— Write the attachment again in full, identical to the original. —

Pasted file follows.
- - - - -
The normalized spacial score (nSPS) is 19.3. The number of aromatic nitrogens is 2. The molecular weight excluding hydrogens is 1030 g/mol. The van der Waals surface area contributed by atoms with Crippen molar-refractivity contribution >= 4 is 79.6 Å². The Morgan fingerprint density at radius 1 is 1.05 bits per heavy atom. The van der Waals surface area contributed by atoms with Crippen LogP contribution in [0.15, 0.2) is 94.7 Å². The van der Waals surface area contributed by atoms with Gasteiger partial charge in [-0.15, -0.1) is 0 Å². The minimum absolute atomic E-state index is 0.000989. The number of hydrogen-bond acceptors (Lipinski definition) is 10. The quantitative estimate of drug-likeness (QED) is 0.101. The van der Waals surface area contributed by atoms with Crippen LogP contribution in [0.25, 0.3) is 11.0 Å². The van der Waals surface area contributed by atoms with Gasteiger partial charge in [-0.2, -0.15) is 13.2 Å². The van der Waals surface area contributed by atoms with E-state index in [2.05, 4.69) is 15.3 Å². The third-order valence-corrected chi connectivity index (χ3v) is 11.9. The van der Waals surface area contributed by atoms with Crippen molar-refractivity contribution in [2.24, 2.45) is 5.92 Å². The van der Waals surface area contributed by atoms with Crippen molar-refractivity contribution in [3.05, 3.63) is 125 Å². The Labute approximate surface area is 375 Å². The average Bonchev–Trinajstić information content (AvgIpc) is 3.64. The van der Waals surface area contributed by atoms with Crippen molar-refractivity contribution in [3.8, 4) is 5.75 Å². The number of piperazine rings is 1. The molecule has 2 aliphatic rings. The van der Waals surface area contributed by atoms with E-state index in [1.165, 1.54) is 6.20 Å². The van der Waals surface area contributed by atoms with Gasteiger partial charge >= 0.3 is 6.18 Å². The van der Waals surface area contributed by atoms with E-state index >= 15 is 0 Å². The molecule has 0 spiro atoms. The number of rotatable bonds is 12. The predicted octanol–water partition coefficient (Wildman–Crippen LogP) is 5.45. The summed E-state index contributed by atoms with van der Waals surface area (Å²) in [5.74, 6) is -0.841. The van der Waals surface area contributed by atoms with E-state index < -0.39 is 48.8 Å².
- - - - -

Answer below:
The normalized spacial score (nSPS) is 19.3. The number of aromatic nitrogens is 2. The molecular weight excluding hydrogens is 1030 g/mol. The van der Waals surface area contributed by atoms with Crippen molar-refractivity contribution >= 4 is 79.6 Å². The Morgan fingerprint density at radius 1 is 1.05 bits per heavy atom. The van der Waals surface area contributed by atoms with Crippen LogP contribution in [0.15, 0.2) is 94.7 Å². The van der Waals surface area contributed by atoms with Gasteiger partial charge in [-0.15, -0.1) is 0 Å². The minimum absolute atomic E-state index is 0.000989. The number of hydrogen-bond acceptors (Lipinski definition) is 10. The quantitative estimate of drug-likeness (QED) is 0.101. The van der Waals surface area contributed by atoms with Crippen LogP contribution in [0.25, 0.3) is 11.0 Å². The van der Waals surface area contributed by atoms with Gasteiger partial charge in [-0.2, -0.15) is 13.2 Å². The van der Waals surface area contributed by atoms with E-state index in [2.05, 4.69) is 15.3 Å². The third-order valence-corrected chi connectivity index (χ3v) is 11.9. The van der Waals surface area contributed by atoms with Crippen molar-refractivity contribution in [2.24, 2.45) is 5.92 Å². The van der Waals surface area contributed by atoms with Crippen molar-refractivity contribution in [3.05, 3.63) is 125 Å². The Labute approximate surface area is 375 Å². The average Bonchev–Trinajstić information content (AvgIpc) is 3.64. The van der Waals surface area contributed by atoms with Crippen molar-refractivity contribution in [3.8, 4) is 5.75 Å². The number of piperazine rings is 1. The molecule has 2 aliphatic rings. The van der Waals surface area contributed by atoms with E-state index in [1.165, 1.54) is 6.20 Å². The van der Waals surface area contributed by atoms with Gasteiger partial charge >= 0.3 is 6.18 Å². The van der Waals surface area contributed by atoms with E-state index >= 15 is 0 Å². The molecule has 0 spiro atoms. The number of rotatable bonds is 12. The predicted octanol–water partition coefficient (Wildman–Crippen LogP) is 5.45. The summed E-state index contributed by atoms with van der Waals surface area (Å²) in [5.74, 6) is -0.841. The van der Waals surface area contributed by atoms with E-state index < -0.39 is 48.8 Å².